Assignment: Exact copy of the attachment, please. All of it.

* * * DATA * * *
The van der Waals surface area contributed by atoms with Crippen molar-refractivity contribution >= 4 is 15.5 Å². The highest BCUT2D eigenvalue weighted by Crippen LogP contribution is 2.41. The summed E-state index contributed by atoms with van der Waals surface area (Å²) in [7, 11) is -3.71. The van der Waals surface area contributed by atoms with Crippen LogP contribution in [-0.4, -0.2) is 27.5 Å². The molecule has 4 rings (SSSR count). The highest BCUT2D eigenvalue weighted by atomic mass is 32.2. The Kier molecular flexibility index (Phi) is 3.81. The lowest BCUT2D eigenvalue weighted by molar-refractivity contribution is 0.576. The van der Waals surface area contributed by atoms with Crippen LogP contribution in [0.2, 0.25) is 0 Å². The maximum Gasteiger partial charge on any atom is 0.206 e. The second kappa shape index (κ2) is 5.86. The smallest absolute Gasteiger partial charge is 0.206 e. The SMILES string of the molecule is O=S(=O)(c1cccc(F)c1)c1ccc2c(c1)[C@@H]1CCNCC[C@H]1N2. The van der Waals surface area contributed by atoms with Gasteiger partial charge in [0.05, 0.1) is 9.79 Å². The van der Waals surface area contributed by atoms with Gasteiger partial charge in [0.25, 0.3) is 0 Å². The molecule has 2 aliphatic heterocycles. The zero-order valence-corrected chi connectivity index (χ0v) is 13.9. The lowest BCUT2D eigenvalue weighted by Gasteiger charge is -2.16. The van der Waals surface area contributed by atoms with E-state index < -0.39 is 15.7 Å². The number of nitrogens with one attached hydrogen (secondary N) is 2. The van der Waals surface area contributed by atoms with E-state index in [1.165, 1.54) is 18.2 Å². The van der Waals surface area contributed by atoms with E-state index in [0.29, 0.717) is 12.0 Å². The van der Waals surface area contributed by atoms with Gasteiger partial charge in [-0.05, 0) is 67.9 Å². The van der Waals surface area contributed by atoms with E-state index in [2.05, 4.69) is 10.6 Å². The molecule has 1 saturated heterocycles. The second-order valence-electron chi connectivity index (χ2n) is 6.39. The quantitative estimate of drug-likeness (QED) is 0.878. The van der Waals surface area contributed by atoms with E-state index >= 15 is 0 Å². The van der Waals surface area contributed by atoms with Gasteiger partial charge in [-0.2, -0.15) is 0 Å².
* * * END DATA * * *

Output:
The van der Waals surface area contributed by atoms with Crippen molar-refractivity contribution >= 4 is 15.5 Å². The highest BCUT2D eigenvalue weighted by Crippen LogP contribution is 2.41. The summed E-state index contributed by atoms with van der Waals surface area (Å²) in [7, 11) is -3.71. The van der Waals surface area contributed by atoms with Crippen LogP contribution in [-0.4, -0.2) is 27.5 Å². The molecule has 4 rings (SSSR count). The highest BCUT2D eigenvalue weighted by atomic mass is 32.2. The Kier molecular flexibility index (Phi) is 3.81. The lowest BCUT2D eigenvalue weighted by molar-refractivity contribution is 0.576. The van der Waals surface area contributed by atoms with Crippen LogP contribution in [0.2, 0.25) is 0 Å². The maximum Gasteiger partial charge on any atom is 0.206 e. The second kappa shape index (κ2) is 5.86. The smallest absolute Gasteiger partial charge is 0.206 e. The SMILES string of the molecule is O=S(=O)(c1cccc(F)c1)c1ccc2c(c1)[C@@H]1CCNCC[C@H]1N2. The van der Waals surface area contributed by atoms with Gasteiger partial charge in [0.05, 0.1) is 9.79 Å². The van der Waals surface area contributed by atoms with Gasteiger partial charge in [0.25, 0.3) is 0 Å². The molecule has 2 aliphatic heterocycles. The zero-order valence-corrected chi connectivity index (χ0v) is 13.9. The lowest BCUT2D eigenvalue weighted by Gasteiger charge is -2.16. The van der Waals surface area contributed by atoms with E-state index < -0.39 is 15.7 Å². The number of nitrogens with one attached hydrogen (secondary N) is 2. The van der Waals surface area contributed by atoms with E-state index in [1.165, 1.54) is 18.2 Å². The van der Waals surface area contributed by atoms with E-state index in [0.29, 0.717) is 12.0 Å². The van der Waals surface area contributed by atoms with Gasteiger partial charge in [-0.05, 0) is 67.9 Å². The van der Waals surface area contributed by atoms with E-state index in [2.05, 4.69) is 10.6 Å². The molecule has 1 saturated heterocycles. The second-order valence-electron chi connectivity index (χ2n) is 6.39. The quantitative estimate of drug-likeness (QED) is 0.878. The van der Waals surface area contributed by atoms with E-state index >= 15 is 0 Å². The van der Waals surface area contributed by atoms with Gasteiger partial charge in [-0.2, -0.15) is 0 Å².